1. Jonathan Hutter from Garrand , December 12, 2011 at 9:09 a.m.
    I want to see the game, "Throw Alec From The Plane."
  2. Craig Colman from ISM , December 13, 2011 at 10:30 a.m.
    The low hanging fruit for these edutainment games are resorts, theme parks and CVBs. We were at Atlantis a few years ago and we would have loved an app to help us explore the expansive grounds and hidden nooks and crannies. Another area that could benefit greatly from location based games are museums. Most offer some type of scavenger hunt activity to keep children interested, but I could see good games creating a whole new generation of museum fans.
  3. kimberly murdock from ism , December 13, 2011 at 10:31 a.m.
    Great post! It’s true that today’s digital traveler sees marketing messages across a variety of different channels. Now more than ever, there is a need to capture the consumer’s attention in a fun and engaging way. For marketers looking to find or build a gaming platform, be certain to consider your brand’s audience. Get to know your users and build the game experience around them.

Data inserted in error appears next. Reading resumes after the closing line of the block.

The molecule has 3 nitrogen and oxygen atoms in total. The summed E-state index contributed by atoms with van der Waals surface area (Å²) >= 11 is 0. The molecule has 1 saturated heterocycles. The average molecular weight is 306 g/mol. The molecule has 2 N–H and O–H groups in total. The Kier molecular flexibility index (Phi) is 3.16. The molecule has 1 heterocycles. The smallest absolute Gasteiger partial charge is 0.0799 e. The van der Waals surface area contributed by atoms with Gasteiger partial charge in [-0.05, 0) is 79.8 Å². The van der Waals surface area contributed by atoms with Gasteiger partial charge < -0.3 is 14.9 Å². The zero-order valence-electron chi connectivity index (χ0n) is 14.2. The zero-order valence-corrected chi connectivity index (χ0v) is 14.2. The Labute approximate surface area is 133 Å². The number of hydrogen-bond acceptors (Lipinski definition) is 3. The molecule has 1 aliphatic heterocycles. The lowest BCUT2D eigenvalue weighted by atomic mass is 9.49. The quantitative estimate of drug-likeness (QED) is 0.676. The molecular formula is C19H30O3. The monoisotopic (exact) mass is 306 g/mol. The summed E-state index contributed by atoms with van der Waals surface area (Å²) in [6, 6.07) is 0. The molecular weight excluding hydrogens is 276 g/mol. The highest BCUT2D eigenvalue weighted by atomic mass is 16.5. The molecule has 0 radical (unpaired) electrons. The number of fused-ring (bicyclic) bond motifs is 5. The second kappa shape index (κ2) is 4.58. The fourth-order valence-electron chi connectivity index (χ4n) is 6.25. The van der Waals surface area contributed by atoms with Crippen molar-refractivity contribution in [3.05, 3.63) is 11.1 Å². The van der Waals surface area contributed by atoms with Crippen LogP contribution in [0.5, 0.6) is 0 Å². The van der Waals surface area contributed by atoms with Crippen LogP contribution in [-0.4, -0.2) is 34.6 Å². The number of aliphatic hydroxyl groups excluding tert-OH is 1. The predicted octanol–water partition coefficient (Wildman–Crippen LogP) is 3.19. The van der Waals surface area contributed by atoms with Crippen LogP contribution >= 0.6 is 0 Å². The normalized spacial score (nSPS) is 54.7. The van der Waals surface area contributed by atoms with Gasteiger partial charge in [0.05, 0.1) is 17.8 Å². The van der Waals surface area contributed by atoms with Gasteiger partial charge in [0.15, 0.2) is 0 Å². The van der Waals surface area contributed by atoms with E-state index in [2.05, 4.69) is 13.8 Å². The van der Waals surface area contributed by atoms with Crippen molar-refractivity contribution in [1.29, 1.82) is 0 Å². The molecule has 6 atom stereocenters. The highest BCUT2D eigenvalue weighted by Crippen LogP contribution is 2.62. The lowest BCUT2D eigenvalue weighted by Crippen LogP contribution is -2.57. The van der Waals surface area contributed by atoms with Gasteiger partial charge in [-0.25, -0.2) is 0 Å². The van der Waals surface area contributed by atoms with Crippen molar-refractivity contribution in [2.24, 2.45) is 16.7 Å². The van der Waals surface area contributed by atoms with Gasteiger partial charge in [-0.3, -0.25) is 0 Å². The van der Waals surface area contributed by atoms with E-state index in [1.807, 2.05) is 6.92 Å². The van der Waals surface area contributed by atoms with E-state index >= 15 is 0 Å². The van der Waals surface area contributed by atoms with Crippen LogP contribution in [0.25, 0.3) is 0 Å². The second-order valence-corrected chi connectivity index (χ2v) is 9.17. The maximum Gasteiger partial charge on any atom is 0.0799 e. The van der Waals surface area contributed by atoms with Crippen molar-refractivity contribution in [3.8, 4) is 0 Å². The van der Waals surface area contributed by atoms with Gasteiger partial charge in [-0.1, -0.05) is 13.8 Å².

4. karen weiner escalera from kwe partners , December 14, 2011 at 11:58 a.m.
    Excellent article Gary. Using games, or what is being called "gamification" is also increasingly a part of the value component. Consumers, even with luxury brands, want deal hunting to amuse and be fun.
  5. Scott Crider from Compass Media , December 14, 2011 at 4:24 p.m.
    I've been building branded games for tourism destinations for some time. Not only to consumers find the fun, but they spend more time on the site, are far more likely to become leads, and far more likely to share the game with their friends. Here's a sample of one that is still running (targeted at Canadians): http://www.travelsouthusa.com/just-for-fun/pack-for-the-south-game.aspx